Views from connections ahead of Friday's key races at York including the Weatherbys Lonsdale Cup and the Coolmore Nunthorpe.
2.25 - Weatherbys Hamilton Lonsdale Cup
Views from connections:
Stradivarius bids to continue his domination of the staying division with a second victory in the Weatherbys Lonsdale Cup at York on Friday.
John Gosden's remarkable chestnut has developed into a winning machine over the last 18 months, enjoying a faultless campaign in 2018 as he claimed the Yorkshire Cup, Gold Cup, Goodwood Cup and Lonsdale Cup to land the inaugural Weatherbys Hamilton Stayers' Million.
He rounded off last season with victory on Champions Day and it has been more of the same this term, as he has successfully defended the Yorkshire Cup, Gold Cup and Goodwood Cup, meaning he will again secure a £1million windfall if he can strike gold on the Knavesmire.
Gosden said: "We are looking forward to the race. He did struggle in it last year - no doubt about that. It's quite a lot of races, but they are spaced well and he has already been to York once this year for the Yorkshire Cup.
"The old boy is fine, it's a good field with Dee Ex Bee in there again so it will be a proper race - we know it's not going to be easy for him.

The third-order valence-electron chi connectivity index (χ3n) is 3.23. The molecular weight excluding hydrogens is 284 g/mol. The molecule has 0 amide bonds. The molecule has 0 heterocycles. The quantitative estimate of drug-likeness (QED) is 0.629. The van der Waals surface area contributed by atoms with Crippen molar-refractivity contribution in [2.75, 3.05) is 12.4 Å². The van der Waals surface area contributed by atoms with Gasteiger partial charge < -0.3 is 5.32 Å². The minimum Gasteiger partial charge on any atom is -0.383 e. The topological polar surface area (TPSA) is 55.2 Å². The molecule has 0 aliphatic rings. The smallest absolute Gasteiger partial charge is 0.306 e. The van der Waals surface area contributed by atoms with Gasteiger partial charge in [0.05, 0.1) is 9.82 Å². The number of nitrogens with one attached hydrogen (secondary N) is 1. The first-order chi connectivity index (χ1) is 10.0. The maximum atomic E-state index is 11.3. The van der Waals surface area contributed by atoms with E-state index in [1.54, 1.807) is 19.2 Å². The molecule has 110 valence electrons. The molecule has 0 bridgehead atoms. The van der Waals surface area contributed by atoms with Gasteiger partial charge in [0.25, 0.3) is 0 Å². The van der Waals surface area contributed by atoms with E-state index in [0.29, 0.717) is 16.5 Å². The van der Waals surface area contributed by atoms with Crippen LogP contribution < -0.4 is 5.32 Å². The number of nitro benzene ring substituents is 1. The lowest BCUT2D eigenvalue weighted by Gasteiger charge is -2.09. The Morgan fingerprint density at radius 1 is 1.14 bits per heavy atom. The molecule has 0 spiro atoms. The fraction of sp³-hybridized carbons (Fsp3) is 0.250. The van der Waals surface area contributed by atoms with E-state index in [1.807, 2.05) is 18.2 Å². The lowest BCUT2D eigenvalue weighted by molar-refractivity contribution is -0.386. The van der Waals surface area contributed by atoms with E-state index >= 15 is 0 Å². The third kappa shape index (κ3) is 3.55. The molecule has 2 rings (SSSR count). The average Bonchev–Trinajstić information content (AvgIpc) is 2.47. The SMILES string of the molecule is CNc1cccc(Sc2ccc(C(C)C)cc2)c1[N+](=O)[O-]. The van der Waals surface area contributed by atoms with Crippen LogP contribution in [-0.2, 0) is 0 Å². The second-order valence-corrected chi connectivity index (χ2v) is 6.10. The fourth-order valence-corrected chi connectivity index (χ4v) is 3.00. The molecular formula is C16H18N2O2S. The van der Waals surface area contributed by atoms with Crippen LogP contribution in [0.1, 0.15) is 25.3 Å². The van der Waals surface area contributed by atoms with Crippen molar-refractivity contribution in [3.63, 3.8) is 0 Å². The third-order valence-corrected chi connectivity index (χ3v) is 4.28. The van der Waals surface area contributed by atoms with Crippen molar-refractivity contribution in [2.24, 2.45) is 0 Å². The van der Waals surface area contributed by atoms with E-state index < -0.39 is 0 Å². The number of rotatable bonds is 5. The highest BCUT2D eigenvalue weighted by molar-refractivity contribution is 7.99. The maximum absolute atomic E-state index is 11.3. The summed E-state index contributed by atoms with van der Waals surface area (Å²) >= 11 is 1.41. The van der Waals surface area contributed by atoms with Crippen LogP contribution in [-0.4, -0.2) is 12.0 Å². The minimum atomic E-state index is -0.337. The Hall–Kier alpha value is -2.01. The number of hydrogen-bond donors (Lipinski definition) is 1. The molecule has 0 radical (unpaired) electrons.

"He's a scrapper, though, the kind of guy who you'd want on your side in a barroom brawl, he'd be right there with you until the end."
The biggest threat to the hot favourite appears to be his old rival Dee Ex Bee, who filled the runner-up spot behind the staying superstar both at Royal Ascot and Goodwood, most recently going down by just a neck.
Trainer Mark Johnston said: "I'll be a bit sick if we finish second to him again!
"But where else do you go, what can you do, we've got to take him on again as that is what racing is about."
Falcon Eight is an interesting contender for Dermot Weld, who saddled Pale Mimosa to claim this prize in 2014.
The lightly-raced Galileo colt is a half-brother to a trio of high-class performers in Free Eagle, Sapphire and Custom Cut and has won three of his five starts to date, most recently claiming a narrow victory in last month's Coral Marathon at Sandown.
Fiona Craig, breeding adviser to owners Moyglare Stud Farm, said: "He ran a good race at Sandown last time and hopefully he's progressive.
"He is the most incredibly lazy horse, he's probably the most laid-back horse you've ever seen. I'm sure if you let him gallop along at the back, he'd pull up and stand and eat grass!
"Stradivarius is one of the best stayers we've seen in several years and Dee Ex Bee is as tough as they come. With our horse I think it's a question of how fast he's learning compared to the ability that we think he has.
"Pat Smullen has done an awful lot of work with him at home, teaching him to race, and any success he has will be largely down to him."
3.35 - Coolmore Nunthorpe Stakes